In 2010, the Royal Nova Scotia International Tattoo recognized a greater need to educate and engage young people about their Celtic roots. The result was the creation of the Youth Pipes and Drums initiative.

“It was initiated some time ago,” says Jennie King, Managing Director of the Tattoo. “Its sole purpose was, and remains, to preserve and promote Celtic music as an art form. So, we started this program as a hands-on way to teach young people to learn and play traditional instruments.”

King joined the Tattoo team in 2016 after a six year stint at Neptune Theatre in Halifax. She now oversees all projects within the annual event, including Youth Pipes and Drums – a free program, supported entirely by donations from the community. It is open to young people, aged 7 – 17, in four locations across the province; Halifax, the Annapolis Valley, Sydney, and in the Chester Basin.

“It may have begun as something quite small, but this year we have upwards of 60 kids involved. This is the first year that we will have our Youth Pipes and Drums actually performing in the Tattoo. About a dozen of them will be taking the stage. They range in ages and skill level, and the group’s director, Wayne Moug, will be responsible for preparing them for those debut performances. We are excited to get them out on the floor, and we intend on making a special introduction to our audiences. These kids have worked really hard, and they deserve the applause.

“We are always evolving, and with that growth comes a lot of blood, sweat, and tears.”

“Over the past twelve months, we added instructors in the Valley and in Chester. The program in Sydney is taking more kids all of the time. And in Halifax, if you cruise by the Armoury site on any given Thursday night, you can enjoy a sweet serenade of the music of our forbearers.”

Along with cultural preservation, King notes that self-esteem building and learning to work in a team environment are among the biggest benefits of being involved.

“Anything that builds their confidence, and gets them interacting with like-minded people is extremely important. These kids get together once a week and create music together, and make life-long friendships and memories. It is our hope that they stick with it for the rest of their lives. The thought that we played a little role in that is really rewarding.”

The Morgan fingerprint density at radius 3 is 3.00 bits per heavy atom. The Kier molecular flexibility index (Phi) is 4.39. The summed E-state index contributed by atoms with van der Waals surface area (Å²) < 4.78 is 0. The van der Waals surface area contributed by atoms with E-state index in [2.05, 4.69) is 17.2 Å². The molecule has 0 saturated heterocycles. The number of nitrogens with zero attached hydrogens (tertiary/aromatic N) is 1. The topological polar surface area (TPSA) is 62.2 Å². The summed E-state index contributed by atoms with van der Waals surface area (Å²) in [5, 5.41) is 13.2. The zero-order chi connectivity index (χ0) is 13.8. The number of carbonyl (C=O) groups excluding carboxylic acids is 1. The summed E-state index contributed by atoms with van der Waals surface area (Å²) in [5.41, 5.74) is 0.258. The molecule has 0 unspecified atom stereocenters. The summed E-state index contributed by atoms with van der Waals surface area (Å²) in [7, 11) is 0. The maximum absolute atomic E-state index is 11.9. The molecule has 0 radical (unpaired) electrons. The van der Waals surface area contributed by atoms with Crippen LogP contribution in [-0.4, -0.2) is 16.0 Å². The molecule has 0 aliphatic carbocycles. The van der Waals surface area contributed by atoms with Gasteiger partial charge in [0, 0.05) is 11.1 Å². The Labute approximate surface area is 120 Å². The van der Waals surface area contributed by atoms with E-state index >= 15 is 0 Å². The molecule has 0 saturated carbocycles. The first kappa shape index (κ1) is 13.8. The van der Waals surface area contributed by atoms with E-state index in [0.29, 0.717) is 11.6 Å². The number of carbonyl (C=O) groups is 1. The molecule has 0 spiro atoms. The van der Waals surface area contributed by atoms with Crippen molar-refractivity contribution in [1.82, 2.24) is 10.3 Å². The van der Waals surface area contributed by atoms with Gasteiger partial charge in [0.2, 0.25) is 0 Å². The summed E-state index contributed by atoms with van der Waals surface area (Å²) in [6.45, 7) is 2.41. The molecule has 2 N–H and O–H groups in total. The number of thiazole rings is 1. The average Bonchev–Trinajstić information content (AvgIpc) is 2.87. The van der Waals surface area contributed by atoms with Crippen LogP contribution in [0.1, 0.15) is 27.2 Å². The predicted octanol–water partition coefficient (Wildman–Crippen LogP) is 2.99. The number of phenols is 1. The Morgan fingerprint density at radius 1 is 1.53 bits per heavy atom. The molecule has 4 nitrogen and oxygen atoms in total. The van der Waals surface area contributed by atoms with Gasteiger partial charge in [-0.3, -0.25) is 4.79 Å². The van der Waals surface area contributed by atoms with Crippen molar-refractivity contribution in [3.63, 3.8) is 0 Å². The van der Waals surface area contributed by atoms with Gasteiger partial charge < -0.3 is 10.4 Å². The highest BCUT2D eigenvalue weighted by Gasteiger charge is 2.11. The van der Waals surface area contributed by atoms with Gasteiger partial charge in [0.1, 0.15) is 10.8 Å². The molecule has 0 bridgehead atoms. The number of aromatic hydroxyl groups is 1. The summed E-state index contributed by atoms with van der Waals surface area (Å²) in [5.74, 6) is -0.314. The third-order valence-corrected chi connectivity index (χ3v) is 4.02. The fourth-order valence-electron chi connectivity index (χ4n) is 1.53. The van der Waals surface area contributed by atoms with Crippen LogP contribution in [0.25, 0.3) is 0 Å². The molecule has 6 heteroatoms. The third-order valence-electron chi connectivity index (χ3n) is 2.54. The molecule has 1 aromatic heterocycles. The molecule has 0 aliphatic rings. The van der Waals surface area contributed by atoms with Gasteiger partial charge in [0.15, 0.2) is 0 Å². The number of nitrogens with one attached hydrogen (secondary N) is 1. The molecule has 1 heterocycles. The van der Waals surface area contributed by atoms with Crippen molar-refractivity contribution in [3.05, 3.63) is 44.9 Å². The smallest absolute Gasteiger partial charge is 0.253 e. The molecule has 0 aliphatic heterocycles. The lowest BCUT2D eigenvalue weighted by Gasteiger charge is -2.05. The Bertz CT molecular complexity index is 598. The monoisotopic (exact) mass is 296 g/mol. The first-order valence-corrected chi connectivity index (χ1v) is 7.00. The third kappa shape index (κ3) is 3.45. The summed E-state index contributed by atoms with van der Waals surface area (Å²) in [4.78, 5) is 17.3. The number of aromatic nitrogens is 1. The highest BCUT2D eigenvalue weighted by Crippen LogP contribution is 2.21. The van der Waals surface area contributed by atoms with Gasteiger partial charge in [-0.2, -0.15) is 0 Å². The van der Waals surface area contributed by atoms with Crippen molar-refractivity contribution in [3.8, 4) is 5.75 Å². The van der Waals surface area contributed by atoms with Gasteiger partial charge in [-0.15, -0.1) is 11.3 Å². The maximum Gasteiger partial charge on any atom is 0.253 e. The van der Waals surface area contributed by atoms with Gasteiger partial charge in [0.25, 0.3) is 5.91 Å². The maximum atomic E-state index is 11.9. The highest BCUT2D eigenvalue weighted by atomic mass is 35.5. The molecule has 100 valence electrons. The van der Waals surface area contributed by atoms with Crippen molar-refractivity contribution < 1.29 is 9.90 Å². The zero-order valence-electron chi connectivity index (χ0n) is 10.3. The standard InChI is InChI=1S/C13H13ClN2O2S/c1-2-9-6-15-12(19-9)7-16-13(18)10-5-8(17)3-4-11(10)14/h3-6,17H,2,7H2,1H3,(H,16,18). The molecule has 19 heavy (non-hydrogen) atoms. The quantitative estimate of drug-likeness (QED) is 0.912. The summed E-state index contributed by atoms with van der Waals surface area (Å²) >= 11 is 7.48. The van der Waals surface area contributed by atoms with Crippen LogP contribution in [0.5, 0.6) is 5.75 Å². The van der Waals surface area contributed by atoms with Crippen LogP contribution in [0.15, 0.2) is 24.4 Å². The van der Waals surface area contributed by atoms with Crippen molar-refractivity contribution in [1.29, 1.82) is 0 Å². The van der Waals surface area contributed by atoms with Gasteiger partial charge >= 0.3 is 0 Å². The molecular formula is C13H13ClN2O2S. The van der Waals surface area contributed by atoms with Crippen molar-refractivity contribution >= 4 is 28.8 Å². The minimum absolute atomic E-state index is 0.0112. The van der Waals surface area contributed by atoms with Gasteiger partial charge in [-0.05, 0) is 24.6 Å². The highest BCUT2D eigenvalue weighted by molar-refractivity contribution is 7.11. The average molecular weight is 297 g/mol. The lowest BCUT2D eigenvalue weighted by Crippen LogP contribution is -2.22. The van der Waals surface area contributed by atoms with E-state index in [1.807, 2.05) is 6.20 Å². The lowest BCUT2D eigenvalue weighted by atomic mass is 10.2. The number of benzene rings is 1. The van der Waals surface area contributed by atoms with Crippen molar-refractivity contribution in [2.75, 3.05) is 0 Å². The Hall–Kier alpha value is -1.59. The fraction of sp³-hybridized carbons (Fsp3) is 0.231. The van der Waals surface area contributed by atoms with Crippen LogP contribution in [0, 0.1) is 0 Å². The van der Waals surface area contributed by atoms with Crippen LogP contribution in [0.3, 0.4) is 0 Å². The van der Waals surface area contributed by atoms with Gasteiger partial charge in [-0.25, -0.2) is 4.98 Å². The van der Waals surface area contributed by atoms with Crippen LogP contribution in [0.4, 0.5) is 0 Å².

While the return might be obvious, the program is not without challenges.

“It is financed strictly through the Tattoo, but we rely on the support of our donors. This year is a particularly challenging; we have all of these kids who are ready to play, but to get them kilted and in uniform can be quite costly. We don’t receive any government funding or grants, so that is an expense that we have to deal with each year. If we can get more people excited about the program, however, the money will surely come.”

King believes programs like Youth Pipes and Drums are instrumental in keeping Celtic culture alive and well, both at home and abroad.

“Within the Tattoo itself we recognize that we have more work to do. Every year we conduct an annual survey – and the Celtic connection is certainly alive and well – but as we trickle down through the generations, it is important that we continue to celebrate our shared history and heritage. More than ever, our role is to get out in front of kids when they are young, and give them a little taste of that culture, so that it becomes something that they will better appreciate as they grow older.

“These are the people who will keep these traditions alive. If we do this for them, hopefully they will do it for their kids, and so forth, passing it along to the future generations. Our mission is to reinvigorate the pipes and drums – the music and instruments of our ancestors – to ensure their longevity, and to guarantee that they remain an important component of our culture for years to come.”